In the heart of industrialized Nashville, St. Vincent offered a bit of a throwback when her Daddy’s Home Tour came to Ascend Amphitheater on Saturday.
During her career, St. Vincent (Annie Clark) has been able to reinvent not only her sound as an artist but as a character, emerging with a new persona with the release of each record. The last few times that Music City saw St. Vincent, she manifested some of those different characters.
In support of her Digital Witness album in 2014, her performance mirrored the futuristic theme of that album, as she dressed in a black gown and was very robotic with her movements. Three years later, following the release of her Masseduction record, St. Vincent completely controlled the stage as she came out in red skintight leather, performing completely solo with a slew of mixed-in backing vocals and instrumentals.
In May, the singer/guitarist released her latest album, Daddy’s Home, incorporating a 1970s funk-rock sound. So naturally, this time around, Nashville saw St. Vincent grace the stage Saturday dressed in vintage-era clothing that included a red leather jacket and gogo boots to complete the nostalgic look.
Before St. Vincent performed, a throwback theme was already occurring at Ascend Amphitheater, as comedian Aly Macofsky opened the night. While several headliners have used comedy acts, Macofsky’s performance felt more intentional to align with that nostalgic feeling, back to when it was more common for comedians to open for singers. Early into her 30-minute set, Macofsky had an early warning for fans on hand, “Buckle up, Nashville.” During her performance, the Los Angeles-based comedian touched on various topics, including acne, her need for attention, and past sexual experiences.
During the middle of her set and hitting on several adult topics, she noticed a young kid in the crowd named Cash. Macofsky’s interactions with the child and their parents became an unexpected, hilarious moment of the performance. “You’re going to learn a lot,” she told Cash while laughing. “Are you [Cash’s parents] hating me right now?… It’s going to be a long car ride home.”
Twenty minutes later, it was time for the headliner to take over. After her backup singers took their spots, a revolving platform in the middle of the stage swung around as St. Vincent made her appearance to thunderous applause. The majority of St. Vincent’s performance centered around her latest album with a funky sound. That carried itself over into her earlier tracks as well. To start the night, St. Vincent delved right into her song “Digital Witness,” and the backing instrumentals featured a 70s infused style to them, which made for a different, but enjoyable rendition of the tune.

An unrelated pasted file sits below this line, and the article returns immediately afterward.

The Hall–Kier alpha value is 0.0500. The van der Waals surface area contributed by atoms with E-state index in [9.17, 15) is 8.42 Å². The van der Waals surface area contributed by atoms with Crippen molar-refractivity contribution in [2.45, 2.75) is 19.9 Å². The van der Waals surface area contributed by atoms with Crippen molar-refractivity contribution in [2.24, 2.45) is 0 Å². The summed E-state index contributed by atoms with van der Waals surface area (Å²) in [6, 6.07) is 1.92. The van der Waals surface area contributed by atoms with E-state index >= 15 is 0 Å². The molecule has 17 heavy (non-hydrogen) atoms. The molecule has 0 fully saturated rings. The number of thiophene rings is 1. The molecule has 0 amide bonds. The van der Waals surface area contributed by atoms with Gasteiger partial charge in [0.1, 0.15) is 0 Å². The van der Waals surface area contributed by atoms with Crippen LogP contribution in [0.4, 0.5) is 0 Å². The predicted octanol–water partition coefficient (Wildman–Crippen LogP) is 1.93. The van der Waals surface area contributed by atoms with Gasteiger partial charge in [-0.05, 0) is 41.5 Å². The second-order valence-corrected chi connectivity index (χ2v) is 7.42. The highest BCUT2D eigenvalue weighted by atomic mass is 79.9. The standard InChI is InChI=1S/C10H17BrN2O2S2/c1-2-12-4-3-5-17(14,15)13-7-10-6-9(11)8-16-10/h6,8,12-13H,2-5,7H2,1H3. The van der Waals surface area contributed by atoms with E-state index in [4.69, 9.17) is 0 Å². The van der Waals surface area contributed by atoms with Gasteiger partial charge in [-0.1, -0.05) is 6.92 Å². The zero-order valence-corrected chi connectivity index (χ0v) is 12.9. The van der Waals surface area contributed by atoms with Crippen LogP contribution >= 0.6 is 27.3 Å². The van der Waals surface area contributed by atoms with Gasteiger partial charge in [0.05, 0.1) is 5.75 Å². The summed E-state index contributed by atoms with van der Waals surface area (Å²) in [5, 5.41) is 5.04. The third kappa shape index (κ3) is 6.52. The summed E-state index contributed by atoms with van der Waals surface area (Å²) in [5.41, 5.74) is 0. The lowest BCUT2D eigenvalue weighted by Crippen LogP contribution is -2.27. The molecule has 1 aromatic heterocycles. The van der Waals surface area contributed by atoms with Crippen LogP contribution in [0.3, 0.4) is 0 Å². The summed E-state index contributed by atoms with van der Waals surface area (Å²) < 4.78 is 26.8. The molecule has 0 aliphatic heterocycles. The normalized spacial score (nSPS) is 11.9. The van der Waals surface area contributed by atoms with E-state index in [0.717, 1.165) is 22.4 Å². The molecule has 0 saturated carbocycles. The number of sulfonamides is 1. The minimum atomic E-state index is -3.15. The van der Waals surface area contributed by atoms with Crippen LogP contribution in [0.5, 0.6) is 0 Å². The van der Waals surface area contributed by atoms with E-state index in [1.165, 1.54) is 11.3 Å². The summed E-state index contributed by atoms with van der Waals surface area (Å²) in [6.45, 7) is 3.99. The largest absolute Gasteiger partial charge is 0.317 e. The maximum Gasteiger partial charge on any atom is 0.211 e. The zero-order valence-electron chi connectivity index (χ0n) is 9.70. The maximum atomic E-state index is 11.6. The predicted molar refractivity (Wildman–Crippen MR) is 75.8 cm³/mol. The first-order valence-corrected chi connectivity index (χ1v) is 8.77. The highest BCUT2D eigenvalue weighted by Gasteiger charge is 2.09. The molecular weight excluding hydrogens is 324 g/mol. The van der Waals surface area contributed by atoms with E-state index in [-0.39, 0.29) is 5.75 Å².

Early into St. Vincent’s set, it was her backup singers that shined, including on “…At the Holiday Party.” While those three singers garnered attention, they didn’t take away the spotlight from the headliner. If anything, they went on to highlight St. Vincent’s musical prowess. At times, it felt like the audience was being treated to a pop showcase with a rock and roll sound. Most notably came during “Sugarboy,” when the backup singers had become dancers, walking the stage with lights as they danced while the singer belted out the track. There were other moments, particularly later in her set, where St. Vincent took total control, bringing the theater to the stage. With an ample amount of emotion, she turned several of her tunes into pieces of artwork.
The early stages of “Pay Your Way In Pain” allowed for the backup singers to shine. It was St. Vincent who dominated the second half of the track with her guitar goddess techniques, as she shredded and captivated the audience with her performance. A song later, she continued to showcase her skills with “My Baby Wants a Baby.” The early part of the song featured a vulnerable St. Vincent as she sang solo. The latter portion featured more emotion and passion from the singer as she grabbed a guitar, quickly performing a solo, before tossing it aside to the ground and carrying on with the vocal portion of the tune.
St. Vincent closed out the performance with a three-song encore, including the final track, “Melting of The Sun.” As the song faded out, she and her backup dancers made their way to the revolving platform, exiting the stage before the lights turned black. They did return moments later to take a bow with the instrumentalists before waving goodbye to the Music City crowd. “I would like to propose a toast to all of us getting back together tonight in Nashville,” St. Vincent said. “It’s been too Goddamn long.”
The Daddy’s Home Tour continues through October. The remaining list of dates can be seen here.